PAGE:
Mrs. Jenkins ably sustained the resolution, and it was adopted.
The question on Miss Anthony's resolutions was then called for. The first was adopted without discussion. The second elicited a spirited discussion. Miss Anthony's well known position relative to the propriety of drunkenness being made a ground for legal divorce, was opposed by Mary C. Vaughan, who said that though agreeing with her friend that no woman should consent to remain in the relation of wife with the confirmed drunkard, nor to stamp upon the minds of her children the impress of the drunkard's beastly nature, or to rear them to an inheritance of his fatal appetite, yet the case called only for separation, not for divorce. The laws should be so modified that all property of the family, and her children, should belong to the wife, then she might if she chose, and could, care for the inebriate husband. Or if his example and conduct were too gross to be endured, she might have the power of ridding herself entirely of his presence. But there was always hope of his reform, and a home and a heart should be ready for him if he should ever regain the dignity of his manhood.
S. B. Anthony said that true marriage was a union of soul, of spirit, not a legalized form of words binding man and woman together. God never joined virtue and vice; the contract was no longer binding when one party became morally corrupt. The scripture said "Be ye not unequally yoked together." "Ye cannot serve both God and Mammon."[6] The drunkard's wife must serve him, she is his, the victim of his depraved passions and imbruted nature.
Mrs. Vaughan replied that we could not decide whom God had joined. There might have been at the period of marriage the true union of soul spoken of, which she agreed only sanctified the marriage relation. That true union though lost when the man became the victim of drunkenness, might be remembered if he reformed. The wife had no right to cast him off altogether for this vice alone. The scripture, the words of Christ admit of but one cause for divorce:[7] a separation from any other cause will admit of no second marriage.
<D. C. Bloomer, of Seneca Falls, sustained the arguments of Mrs. Vaughan. There was a wide difference between separation and divorce, the former only was admissible on account of drunkenness on scriptural grounds.>
Mrs. Gildersleeve, of Clyde, sustained the position of Miss Anthony, but was not heard with distinctness, and her argument could not be reported.
The vote on the resolution was called for, and it was adopted by a small majority.
A motion was made to appoint a committee to prepare a draft for a petition to the Legislature for the Maine Law, and to arrange a plan of action for the women of the State. Carried, and Amelia Bloomer, of Seneca Falls, Mary C. Vaughan, of Oswego, and Hannah S. Shute, of Fairport[8] appointed that Committee.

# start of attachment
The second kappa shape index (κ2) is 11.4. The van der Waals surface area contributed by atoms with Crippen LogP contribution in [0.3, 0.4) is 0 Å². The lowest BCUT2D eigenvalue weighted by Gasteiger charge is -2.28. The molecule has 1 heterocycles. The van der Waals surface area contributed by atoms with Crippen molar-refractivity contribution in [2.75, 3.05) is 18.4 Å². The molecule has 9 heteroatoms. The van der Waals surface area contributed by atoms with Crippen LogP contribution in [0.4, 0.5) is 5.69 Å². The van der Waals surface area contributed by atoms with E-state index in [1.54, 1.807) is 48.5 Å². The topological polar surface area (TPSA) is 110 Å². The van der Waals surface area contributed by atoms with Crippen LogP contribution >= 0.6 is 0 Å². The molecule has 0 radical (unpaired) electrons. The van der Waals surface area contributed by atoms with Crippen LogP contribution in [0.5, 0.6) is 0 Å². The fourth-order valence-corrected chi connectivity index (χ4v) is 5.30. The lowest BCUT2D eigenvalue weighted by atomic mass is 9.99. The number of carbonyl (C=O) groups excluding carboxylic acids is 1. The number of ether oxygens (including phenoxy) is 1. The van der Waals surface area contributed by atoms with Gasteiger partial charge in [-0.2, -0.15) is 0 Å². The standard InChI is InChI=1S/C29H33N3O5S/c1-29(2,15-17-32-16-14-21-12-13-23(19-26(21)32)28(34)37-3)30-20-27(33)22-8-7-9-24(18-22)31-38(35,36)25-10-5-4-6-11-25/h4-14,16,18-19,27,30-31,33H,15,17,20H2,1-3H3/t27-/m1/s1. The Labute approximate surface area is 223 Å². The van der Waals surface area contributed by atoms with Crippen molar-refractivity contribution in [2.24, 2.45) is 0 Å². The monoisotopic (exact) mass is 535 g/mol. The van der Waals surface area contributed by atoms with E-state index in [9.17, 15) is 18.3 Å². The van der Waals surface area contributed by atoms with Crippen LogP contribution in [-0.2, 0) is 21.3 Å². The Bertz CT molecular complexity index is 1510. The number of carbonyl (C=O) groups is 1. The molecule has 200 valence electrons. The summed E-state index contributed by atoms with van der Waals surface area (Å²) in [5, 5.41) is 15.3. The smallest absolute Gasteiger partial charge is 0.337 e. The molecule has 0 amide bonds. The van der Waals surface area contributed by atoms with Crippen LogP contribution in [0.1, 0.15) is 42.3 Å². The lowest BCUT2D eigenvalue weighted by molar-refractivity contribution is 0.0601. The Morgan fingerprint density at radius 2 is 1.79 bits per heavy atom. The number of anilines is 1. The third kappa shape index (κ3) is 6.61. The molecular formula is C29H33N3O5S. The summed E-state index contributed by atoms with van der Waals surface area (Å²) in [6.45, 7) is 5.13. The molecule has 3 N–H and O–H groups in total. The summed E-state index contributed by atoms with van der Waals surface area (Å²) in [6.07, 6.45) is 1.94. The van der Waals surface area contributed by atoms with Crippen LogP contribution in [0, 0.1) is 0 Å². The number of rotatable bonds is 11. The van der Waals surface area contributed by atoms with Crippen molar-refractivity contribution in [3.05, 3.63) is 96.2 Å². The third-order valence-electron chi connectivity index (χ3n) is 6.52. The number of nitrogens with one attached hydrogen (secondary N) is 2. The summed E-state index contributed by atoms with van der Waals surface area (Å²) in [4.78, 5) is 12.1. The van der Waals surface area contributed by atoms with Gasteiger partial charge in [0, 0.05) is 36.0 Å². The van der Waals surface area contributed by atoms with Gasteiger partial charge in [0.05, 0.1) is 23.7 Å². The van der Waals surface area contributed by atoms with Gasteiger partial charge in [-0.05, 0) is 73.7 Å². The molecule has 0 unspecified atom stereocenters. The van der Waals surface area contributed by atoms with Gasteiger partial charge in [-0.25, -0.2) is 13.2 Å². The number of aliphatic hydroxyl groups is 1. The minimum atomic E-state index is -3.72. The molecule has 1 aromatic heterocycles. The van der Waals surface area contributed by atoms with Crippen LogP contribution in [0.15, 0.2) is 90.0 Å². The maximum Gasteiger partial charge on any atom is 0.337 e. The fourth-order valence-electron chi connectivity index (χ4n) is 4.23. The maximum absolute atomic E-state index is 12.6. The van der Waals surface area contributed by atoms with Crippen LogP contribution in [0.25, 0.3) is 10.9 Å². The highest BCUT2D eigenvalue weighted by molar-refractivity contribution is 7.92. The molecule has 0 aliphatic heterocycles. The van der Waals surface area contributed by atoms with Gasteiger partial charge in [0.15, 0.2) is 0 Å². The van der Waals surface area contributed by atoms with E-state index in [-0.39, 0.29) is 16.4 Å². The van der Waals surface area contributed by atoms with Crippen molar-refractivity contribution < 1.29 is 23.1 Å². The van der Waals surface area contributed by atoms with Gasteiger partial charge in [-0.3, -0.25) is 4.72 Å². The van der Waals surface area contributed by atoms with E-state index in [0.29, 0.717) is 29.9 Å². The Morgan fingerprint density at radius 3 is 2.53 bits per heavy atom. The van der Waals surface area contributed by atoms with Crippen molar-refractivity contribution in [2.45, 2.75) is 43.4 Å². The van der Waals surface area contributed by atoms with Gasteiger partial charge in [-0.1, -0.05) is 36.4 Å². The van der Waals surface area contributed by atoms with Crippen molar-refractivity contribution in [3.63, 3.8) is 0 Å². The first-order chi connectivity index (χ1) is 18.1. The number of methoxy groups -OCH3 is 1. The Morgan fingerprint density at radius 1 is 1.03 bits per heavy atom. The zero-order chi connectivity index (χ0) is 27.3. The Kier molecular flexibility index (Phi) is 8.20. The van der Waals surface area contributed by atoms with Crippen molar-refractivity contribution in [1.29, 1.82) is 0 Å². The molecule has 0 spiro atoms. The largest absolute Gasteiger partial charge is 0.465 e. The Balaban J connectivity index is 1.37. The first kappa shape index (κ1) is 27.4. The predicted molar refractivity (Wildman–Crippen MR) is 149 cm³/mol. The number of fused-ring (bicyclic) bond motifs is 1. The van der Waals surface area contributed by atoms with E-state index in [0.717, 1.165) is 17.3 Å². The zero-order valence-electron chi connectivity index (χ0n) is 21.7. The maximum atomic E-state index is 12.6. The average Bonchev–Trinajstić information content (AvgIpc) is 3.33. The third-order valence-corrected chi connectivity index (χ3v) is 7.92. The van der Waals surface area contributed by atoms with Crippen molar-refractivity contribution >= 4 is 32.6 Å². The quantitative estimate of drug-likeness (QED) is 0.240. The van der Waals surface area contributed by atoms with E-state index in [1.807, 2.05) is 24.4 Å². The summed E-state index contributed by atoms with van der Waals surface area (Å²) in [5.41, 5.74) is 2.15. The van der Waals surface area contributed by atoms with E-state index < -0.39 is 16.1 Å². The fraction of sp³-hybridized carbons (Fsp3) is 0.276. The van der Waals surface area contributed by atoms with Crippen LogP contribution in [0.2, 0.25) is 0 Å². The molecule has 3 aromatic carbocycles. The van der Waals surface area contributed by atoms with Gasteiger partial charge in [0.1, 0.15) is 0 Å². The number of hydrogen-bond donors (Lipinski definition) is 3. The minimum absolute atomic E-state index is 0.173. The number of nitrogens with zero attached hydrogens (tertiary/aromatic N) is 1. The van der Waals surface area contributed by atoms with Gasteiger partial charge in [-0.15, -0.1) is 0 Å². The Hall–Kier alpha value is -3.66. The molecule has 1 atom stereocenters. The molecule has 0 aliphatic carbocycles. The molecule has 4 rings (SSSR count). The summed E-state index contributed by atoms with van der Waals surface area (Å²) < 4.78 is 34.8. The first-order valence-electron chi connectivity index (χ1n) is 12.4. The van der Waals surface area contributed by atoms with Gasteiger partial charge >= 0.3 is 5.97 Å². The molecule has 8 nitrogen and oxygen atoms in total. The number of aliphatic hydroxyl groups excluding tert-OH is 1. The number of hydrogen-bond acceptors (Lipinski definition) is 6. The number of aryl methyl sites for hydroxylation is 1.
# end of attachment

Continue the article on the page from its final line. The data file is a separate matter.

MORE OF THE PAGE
The Convention then adjourned sine die.
Lily, November 1852; Carson League, 28 October 1852. Also reported in Frederick Douglass' Paper, 29 October 1852, Film, 7:442.
    [1.] Angelina Fish (c. 1811-?) lived in Victor, Ontario County, with her husband Daniel Fish, a school teacher, and three children. She was named a vice president pro tem at this meeting, and she was placed on the executive committee of the society in 1853. (Federal Census, 1850.)
    [2.] Jenny Lind (1822-1887), the Swedish nightingale, arrived in the United States in September 1850 for an extended singing tour. Five thousand people heard her premier concert in New York, and comparable crowds heard her in all the major cities.
    [3.] SBA refers to conditions sufficient for limited divorce, or legal separation. Adultery was the only grounds for complete divorce under New York's divorce law.
    [4.] Known as the dividing line between slavery and free soil, the Mason and Dixon Line ran north of Delaware, Maryland, and Virginia.
    [5.] Lydia Ann Moulton Jenkins (1824?-1874) was active in the Waterloo Congregational Friends with her husband Edmund S. Jenkins, and attended the woman's rights convention at Syracuse. She became a skillful lecturer on woman's rights. In 1853, wearing the "Bloomer costume," she addressed the national woman's rights convention in Cleveland, and SBA counted her among the useful team of speakers in New York State. Jenkins was ordained by the Ontario Association of Universalists in Geneva, New York, and shared a ministry with her husband in Clinton. From 1866 until her death she and her husband conducted the Hygienic Institution, a water-cure, in Binghamton, New York. (Robinson, Unitarians and Universalists, 282-83; Weiss and Kemble, Great American Water-Cure Craze, 168; History, 1:145.
    [6.] 2 Cor. 6:14 and Luke 16:33.
    [7.] That is, adultery.
    [8.] Hannah S. Shute, of Fairport, Monroe County, was named a vice president pro tem at this meeting, and she attended the Whole World's Temperance Convention in September 1853.